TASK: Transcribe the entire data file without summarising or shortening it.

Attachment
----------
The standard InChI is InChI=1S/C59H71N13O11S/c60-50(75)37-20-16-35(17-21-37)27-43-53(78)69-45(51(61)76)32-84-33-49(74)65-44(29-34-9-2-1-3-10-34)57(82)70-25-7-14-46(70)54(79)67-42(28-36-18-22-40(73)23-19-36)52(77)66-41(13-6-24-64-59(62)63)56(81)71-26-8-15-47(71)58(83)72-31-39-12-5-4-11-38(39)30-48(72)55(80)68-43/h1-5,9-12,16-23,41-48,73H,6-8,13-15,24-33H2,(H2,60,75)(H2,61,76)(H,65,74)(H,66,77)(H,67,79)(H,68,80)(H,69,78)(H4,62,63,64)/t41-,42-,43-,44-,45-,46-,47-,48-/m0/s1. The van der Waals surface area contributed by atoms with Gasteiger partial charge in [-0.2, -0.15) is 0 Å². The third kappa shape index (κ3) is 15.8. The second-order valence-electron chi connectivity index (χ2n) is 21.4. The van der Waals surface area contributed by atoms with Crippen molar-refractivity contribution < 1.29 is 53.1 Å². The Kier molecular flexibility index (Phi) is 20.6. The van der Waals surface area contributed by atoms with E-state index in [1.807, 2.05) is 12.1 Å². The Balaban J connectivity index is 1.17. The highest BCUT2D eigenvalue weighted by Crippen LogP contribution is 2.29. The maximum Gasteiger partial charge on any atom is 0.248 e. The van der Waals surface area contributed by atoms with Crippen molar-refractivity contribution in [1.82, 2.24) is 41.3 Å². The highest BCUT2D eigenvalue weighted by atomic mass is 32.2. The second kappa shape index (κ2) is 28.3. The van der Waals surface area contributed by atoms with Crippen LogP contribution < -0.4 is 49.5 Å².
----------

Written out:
The standard InChI is InChI=1S/C59H71N13O11S/c60-50(75)37-20-16-35(17-21-37)27-43-53(78)69-45(51(61)76)32-84-33-49(74)65-44(29-34-9-2-1-3-10-34)57(82)70-25-7-14-46(70)54(79)67-42(28-36-18-22-40(73)23-19-36)52(77)66-41(13-6-24-64-59(62)63)56(81)71-26-8-15-47(71)58(83)72-31-39-12-5-4-11-38(39)30-48(72)55(80)68-43/h1-5,9-12,16-23,41-48,73H,6-8,13-15,24-33H2,(H2,60,75)(H2,61,76)(H,65,74)(H,66,77)(H,67,79)(H,68,80)(H,69,78)(H4,62,63,64)/t41-,42-,43-,44-,45-,46-,47-,48-/m0/s1. The van der Waals surface area contributed by atoms with Gasteiger partial charge in [-0.2, -0.15) is 0 Å². The third kappa shape index (κ3) is 15.8. The second-order valence-electron chi connectivity index (χ2n) is 21.4. The van der Waals surface area contributed by atoms with Crippen molar-refractivity contribution < 1.29 is 53.1 Å². The Kier molecular flexibility index (Phi) is 20.6. The van der Waals surface area contributed by atoms with E-state index in [1.807, 2.05) is 12.1 Å². The Balaban J connectivity index is 1.17. The highest BCUT2D eigenvalue weighted by Crippen LogP contribution is 2.29. The maximum Gasteiger partial charge on any atom is 0.248 e. The van der Waals surface area contributed by atoms with Crippen molar-refractivity contribution in [1.82, 2.24) is 41.3 Å². The highest BCUT2D eigenvalue weighted by atomic mass is 32.2. The second kappa shape index (κ2) is 28.3. The van der Waals surface area contributed by atoms with Crippen LogP contribution < -0.4 is 49.5 Å².